He immediately charged, as directed by Sheridan
; well knowing the inferiority of his force, but determined to detain the enemy, at whatever cost, until supports on our side could arrive.
The result justified the daring.
was repulsed; but meantime Custer
, with his division of horse, struck again, farther on; gaining the road at Sailor's creek — a petty tributary of the Appomattox
— where, Crook
coming promptly to his support, he pierced the Rebel
line of march, destroying 400 wagons and taking 16 guns, with many prisoners.
's corps, following the train, was thus cut off from Lee
. Its advance was now gallantly charged by Col. Stagg
's brigade; and thus time was gained for the arrival of the leading division (Seymour
's) of the 6th (Wright
's) corps, pursuing the Confederate
rear; when Ewell
recoiled, fighting stoutly, till Wheaton
's division also came up, and, a part of our infantry, advancing, were momentarily repelled by a deadly fire.
But the odds were too great: Ewell
's veterans — inclosed between our cavalry and the 6th corps, and sternly charged by the latter, without a chance of escape — threw down their arms and surrendered.
him-self and four other Generals
were among the prisoners, of whom over 6,000 were taken this day.
Ere this, Ord
, reaching out from Jetersville
farther west, had struck the head of Lee
's marching column near Farmville
, as it was preparing to cross the river.
's advance consisted of two regiments of infantry and a squadron of cavalry under Brig.-Gen. Theodore Read
, who at once attacked, defying immense odds, in the hope of arresting the flight of the Rebels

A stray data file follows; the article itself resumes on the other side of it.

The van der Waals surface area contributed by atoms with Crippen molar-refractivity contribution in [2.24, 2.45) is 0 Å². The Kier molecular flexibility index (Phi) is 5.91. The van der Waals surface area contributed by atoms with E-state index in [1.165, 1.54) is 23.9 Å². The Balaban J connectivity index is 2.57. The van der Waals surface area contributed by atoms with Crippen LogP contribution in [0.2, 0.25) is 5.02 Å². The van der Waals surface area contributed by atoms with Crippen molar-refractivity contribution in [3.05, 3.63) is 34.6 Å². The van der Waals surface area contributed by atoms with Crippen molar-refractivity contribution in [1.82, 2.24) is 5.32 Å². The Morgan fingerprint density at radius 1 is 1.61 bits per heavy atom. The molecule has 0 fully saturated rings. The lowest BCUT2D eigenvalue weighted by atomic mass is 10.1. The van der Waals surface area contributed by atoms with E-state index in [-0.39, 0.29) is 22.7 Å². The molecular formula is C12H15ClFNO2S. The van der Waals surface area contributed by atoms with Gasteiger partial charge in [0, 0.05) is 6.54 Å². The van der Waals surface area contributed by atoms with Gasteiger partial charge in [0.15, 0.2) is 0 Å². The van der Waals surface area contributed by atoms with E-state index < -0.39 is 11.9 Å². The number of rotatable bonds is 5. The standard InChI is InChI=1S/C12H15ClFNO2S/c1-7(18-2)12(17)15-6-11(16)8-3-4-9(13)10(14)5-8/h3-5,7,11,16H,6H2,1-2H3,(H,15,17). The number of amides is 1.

, and burning the bridges before them.
But this they could not permit, and, rallying in over-whelming strength, they hurled their assailants aside with heavy loss, clearing their way to the bridges; Read being among our killed.
His attack, however, had arrested the enemy's march, compelling him to lose precious time.
, during tile ensuing evening, crossed the Appomattox
on bridges at Farmville
, and, marching all night, he seemed to have left his pursuers well in the rear.
But, while his men were fainting and falling by the way, his animals were dying of hunger. ( “Soldiers,” says a cynic, “ may live on enthusiasm; but horses must have oats.” ) His remaining handful of cavalry was useless; his few residuary guns were yet too heavy for the gaunt beasts who drew them.
Though his van was miles away, his rear was barely across the river before dawn;1
and the bridges were only fired, not consumed, when the van of our 2d corps (Humphreys
's)--which had now taken the lead — rushed up and saved that on the wagon-road.
The rail-road bridge was destroyed.
's division was soon over the river, expecting a fight, as the enemy threatened it; but there was only a rearguard left, and they soon retired; blowing up a bridge-head, and abandoning 18 guns.
During the night of the 6th, many of the chief officers
of the fleeing army met around a bivouac-fire to discuss their desperate situation.
Upon a full survey, they unanimously concluded